Sea Sparkle (2019)
fl(=picc/alto), ob(=eng), cl(=b.cl), bsn(=c.bsn)|hn, tpt, tbn|perc|hrp|pno|2vln, vla, vc, db
Written for the Ludovico Ensemble, Jeffrey Means, Music Director
Performed live by Jeffrey Means and the Ludovico Ensemble
Slosberg Recital Hall – Brandeis University, Waltham (MA), April 12, 2019
© 2019 BLACKBURN ARTS (ASCAP)
Noctiluca––also known as ‘sea sparkle’––is neither plant nor animal, but a single-celled planktonic organism called a dinoflagellate, which ingests other plankton. With diameters typically of about 0.5mm, dinoflagellates are hard to see with the naked eye. But when they bloom en masse, often due to excess nutrients in the water, they can form a red slime. At night, however, when these tiny organisms are disturbed by movements, such as footsteps or pounding surf, they emit a brilliant blue glow. There is a darker side to bioluminescent blooms that are linked to two environmental problems: they often occur around bays with river mouths, and they’re also more frequent after heavy rainfall. Both suggest pollution and agricultural run-off are leading to a concentration of nutrients such as phosphorus and nitrogen in the water causing populations to explode. According to Australia Geographic,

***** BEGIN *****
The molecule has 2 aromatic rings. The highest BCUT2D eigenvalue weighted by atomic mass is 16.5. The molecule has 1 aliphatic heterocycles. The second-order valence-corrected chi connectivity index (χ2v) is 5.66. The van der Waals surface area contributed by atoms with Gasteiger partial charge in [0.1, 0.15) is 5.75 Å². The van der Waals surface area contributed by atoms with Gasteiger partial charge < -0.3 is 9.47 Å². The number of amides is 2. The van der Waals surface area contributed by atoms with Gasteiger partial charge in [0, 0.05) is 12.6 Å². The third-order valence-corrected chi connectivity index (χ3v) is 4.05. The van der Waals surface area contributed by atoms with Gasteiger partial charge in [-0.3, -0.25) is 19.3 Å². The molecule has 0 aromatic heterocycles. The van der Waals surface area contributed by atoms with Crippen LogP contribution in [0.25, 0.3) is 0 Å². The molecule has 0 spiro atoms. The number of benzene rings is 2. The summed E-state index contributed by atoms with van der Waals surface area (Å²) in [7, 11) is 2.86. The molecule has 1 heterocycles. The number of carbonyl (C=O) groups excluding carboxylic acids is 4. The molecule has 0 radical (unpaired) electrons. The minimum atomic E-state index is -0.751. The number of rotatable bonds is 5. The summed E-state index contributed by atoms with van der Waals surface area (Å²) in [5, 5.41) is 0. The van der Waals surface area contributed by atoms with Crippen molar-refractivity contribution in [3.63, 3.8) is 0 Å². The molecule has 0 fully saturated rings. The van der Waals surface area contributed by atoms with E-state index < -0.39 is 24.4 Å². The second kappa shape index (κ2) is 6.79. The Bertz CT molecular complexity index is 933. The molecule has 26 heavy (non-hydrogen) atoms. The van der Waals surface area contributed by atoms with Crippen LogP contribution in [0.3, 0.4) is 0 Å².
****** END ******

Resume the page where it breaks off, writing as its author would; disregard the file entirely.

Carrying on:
Premiere with Jeffery Means and the Ludovico Ensemble (Apr. 2019)–with live projection–in Slosberg Recital Hall, Brandeis University. Photo by Luke Blackburn.
“The spread of sea sparkle is also linked to climate change. Before 1994 they’d rarely been seen around Tasmania. But as waters have warmed, this has become one of the most common places in Australia to see them.” So, while there’s no question these marine equivalents of the aurora borealis are beautiful to behold, there’s a more complicated and worrisome story behind their growing prevalence.
Luke Blackburn (April, 2019)